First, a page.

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Stands By His Music

By Shannon D. Love

Written in 1995

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Picture yourself standing in a room as a young lad, casting your eyes to a stage where live music is being presented. As you stand there, your heartbeat increases, your hands start to perspire... within moments, it's as if you're the only one in the room. Your eyes are locked onto the vocalist. Your heart is pumping rapidly. Your shirt is wet, pressing like suction against your body. Sweat begins to bead on your forehead, and your chest begins to heave like a slow expanding helium balloon. And then you realize you're breathing, you're taking long breaths from the bottom of your soul and your whole body is erupting, shaking. As you picture yourself on that stage, you know that someday you will up there. You look around the room, wondering if you're the only one feeling the music so deeply. And then you realize, this is a special moment, and destiny is calling you. A musician is born.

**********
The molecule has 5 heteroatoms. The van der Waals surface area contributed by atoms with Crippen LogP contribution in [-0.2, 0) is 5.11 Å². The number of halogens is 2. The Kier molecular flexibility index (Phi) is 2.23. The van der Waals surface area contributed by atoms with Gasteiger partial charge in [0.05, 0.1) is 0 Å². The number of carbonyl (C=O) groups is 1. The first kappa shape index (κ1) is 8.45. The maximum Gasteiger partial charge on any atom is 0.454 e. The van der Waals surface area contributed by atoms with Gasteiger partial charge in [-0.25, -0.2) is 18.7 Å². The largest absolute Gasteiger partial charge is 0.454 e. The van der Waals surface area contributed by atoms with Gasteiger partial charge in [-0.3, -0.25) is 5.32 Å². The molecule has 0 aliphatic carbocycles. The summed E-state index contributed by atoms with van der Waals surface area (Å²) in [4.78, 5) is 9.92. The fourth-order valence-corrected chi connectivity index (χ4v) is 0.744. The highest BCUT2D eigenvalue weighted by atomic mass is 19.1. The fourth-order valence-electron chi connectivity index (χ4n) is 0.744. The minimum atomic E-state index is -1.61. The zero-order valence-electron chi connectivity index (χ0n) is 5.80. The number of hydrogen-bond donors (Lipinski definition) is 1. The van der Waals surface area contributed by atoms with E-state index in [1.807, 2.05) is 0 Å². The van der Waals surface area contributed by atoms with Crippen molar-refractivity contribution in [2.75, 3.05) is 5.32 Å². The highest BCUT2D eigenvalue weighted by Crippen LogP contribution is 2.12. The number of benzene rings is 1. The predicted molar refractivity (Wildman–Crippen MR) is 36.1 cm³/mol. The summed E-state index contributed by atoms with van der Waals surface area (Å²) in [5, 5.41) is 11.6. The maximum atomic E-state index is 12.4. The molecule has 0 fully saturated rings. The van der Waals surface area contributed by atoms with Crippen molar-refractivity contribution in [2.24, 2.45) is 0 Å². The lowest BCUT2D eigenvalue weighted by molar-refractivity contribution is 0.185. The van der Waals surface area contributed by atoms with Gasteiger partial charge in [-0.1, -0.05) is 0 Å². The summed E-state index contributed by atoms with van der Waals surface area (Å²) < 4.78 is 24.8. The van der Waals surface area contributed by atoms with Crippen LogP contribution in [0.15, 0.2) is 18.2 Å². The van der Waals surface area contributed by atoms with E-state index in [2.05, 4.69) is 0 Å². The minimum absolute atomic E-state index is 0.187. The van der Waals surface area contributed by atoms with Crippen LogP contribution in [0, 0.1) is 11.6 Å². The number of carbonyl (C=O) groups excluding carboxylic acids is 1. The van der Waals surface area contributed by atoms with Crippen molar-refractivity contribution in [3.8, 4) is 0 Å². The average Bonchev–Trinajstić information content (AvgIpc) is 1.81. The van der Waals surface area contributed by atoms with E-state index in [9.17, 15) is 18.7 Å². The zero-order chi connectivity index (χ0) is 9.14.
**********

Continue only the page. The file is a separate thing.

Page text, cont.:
Curtis Salgado was taken by the music at a very young age. He recalls singing his whole life -- there was never a doubt of what he would become, a performer. As a teenager, gospel and blues became a main influence for Curtis, and would become his anchor from which he later would derive all his inspirations. After discovering blues albums, such as Little Walter, Curtis concentrated on the harmonica as a focal point of his performance. Much to the satisfaction of all, Curtis was soon regarded as one of the finest harmonica players.